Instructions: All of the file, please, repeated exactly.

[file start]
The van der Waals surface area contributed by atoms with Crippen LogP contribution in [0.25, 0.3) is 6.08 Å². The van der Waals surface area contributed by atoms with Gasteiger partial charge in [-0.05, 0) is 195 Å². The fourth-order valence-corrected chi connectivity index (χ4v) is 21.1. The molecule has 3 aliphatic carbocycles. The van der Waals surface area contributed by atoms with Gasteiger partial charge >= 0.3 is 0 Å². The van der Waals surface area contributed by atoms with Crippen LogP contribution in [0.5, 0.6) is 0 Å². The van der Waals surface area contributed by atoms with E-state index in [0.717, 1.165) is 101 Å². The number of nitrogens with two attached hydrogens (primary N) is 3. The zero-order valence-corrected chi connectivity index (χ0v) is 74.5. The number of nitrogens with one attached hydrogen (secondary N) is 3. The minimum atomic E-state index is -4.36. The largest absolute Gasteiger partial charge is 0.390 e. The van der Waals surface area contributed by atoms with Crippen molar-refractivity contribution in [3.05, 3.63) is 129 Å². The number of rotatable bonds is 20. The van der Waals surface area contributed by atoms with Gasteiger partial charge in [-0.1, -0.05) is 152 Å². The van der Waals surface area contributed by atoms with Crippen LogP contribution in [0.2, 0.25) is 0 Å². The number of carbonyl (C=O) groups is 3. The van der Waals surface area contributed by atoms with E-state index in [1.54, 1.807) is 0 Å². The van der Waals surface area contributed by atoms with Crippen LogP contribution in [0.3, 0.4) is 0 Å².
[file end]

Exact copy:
The van der Waals surface area contributed by atoms with Crippen LogP contribution in [0.25, 0.3) is 6.08 Å². The van der Waals surface area contributed by atoms with Gasteiger partial charge in [-0.05, 0) is 195 Å². The fourth-order valence-corrected chi connectivity index (χ4v) is 21.1. The molecule has 3 aliphatic carbocycles. The van der Waals surface area contributed by atoms with Gasteiger partial charge >= 0.3 is 0 Å². The van der Waals surface area contributed by atoms with Crippen LogP contribution in [0.5, 0.6) is 0 Å². The van der Waals surface area contributed by atoms with E-state index in [0.717, 1.165) is 101 Å². The number of nitrogens with two attached hydrogens (primary N) is 3. The zero-order valence-corrected chi connectivity index (χ0v) is 74.5. The number of nitrogens with one attached hydrogen (secondary N) is 3. The minimum atomic E-state index is -4.36. The largest absolute Gasteiger partial charge is 0.390 e. The van der Waals surface area contributed by atoms with Crippen molar-refractivity contribution in [3.05, 3.63) is 129 Å². The number of rotatable bonds is 20. The van der Waals surface area contributed by atoms with Gasteiger partial charge in [-0.1, -0.05) is 152 Å². The van der Waals surface area contributed by atoms with Crippen LogP contribution in [0.2, 0.25) is 0 Å². The number of carbonyl (C=O) groups is 3. The van der Waals surface area contributed by atoms with E-state index in [1.54, 1.807) is 0 Å². The van der Waals surface area contributed by atoms with Crippen LogP contribution in [0.3, 0.4) is 0 Å².